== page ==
Cheilanthes viscida


Bull. Torrey Bot. Club6: 191. 1877

Common names: Viscid lip fern
Found in FNA Volume 2.
Stems short-creeping, usually 4–8 mm diam.; scales uniformly brown, linear-subulate, strongly contorted, loosely appressed, persistent. Leaves clustered, 6–30 cm; vernation circinate. Petiole dark brown, flattened or slightly grooved distally on adaxial surface. Blade narrowly oblong to linear, 3-pinnate-pinnatifid at base, 1–4 cm wide; rachis flattened or slightly grooved adaxially, lacking scales, with monomorphic pubescence. Pinnae not articulate, dark color of stalk continuing into pinna base, basal pair slightly smaller than adjacent pair, ± equilateral, appearing glandular pubescent adaxially. Costae green adaxially for most of length; abaxial scales absent. Ultimate segments oblong to lanceolate, not beadlike, the largest 3–4 mm, abaxially and adaxially glandular-pubescent with short, sticky, capitate glands. False indusia marginal, weakly differentiated, 0.05–0.25 mm wide. Sori usually discontinuous, concentrated on apical and lateral lobes. Sporangia containing 64 spores.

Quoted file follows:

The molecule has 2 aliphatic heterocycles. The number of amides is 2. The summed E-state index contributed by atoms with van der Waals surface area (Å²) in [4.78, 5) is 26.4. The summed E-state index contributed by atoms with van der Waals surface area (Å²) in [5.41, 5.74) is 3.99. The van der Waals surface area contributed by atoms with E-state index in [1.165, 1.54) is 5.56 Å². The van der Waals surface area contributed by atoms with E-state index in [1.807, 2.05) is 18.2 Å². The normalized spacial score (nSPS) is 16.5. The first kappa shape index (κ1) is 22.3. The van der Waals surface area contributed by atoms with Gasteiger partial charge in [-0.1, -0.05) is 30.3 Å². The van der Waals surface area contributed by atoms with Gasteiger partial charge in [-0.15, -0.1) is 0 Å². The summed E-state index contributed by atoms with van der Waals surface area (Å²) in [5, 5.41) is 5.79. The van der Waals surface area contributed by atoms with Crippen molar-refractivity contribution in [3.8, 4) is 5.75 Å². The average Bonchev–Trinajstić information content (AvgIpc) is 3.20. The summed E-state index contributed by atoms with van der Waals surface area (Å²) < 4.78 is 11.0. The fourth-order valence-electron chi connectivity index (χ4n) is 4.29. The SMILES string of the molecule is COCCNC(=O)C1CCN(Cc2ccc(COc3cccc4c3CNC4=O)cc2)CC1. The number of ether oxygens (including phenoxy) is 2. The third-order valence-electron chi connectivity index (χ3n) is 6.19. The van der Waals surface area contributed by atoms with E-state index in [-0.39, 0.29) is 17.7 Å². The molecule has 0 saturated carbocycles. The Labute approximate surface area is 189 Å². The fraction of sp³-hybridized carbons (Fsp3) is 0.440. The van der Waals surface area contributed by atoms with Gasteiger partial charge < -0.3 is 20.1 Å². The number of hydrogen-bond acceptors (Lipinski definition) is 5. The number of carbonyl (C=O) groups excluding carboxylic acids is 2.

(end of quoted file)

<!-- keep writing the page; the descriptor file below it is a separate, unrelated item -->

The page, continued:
Phenology: Sporulating late spring–fall.
Habitat: Cliffs and rocky slopes, usually on igneous substrates
Elevation: 200–1300 m


Calif., Mexico in Baja California.


Cheilanthes viscida is confined to a relatively small region in the deserts of California. Variations in spore size among populations suggest that the species may include more than one cytotype.



Facts about "Cheilanthes viscida"
AuthorMichael D. Windham + and Eric W. Rabe +
Common nameViscid lip fern +
Elevation200–1300 m +
HabitatCliffs and rocky slopes, usually on igneous substrates +
IllustratorJohn Myers +
PhenologySporulating late spring–fall. +
ReferenceNone +
Taxon nameCheilanthes viscida +
Taxon parentCheilanthes +
Taxon rankspecies +
VolumeVolume 2 +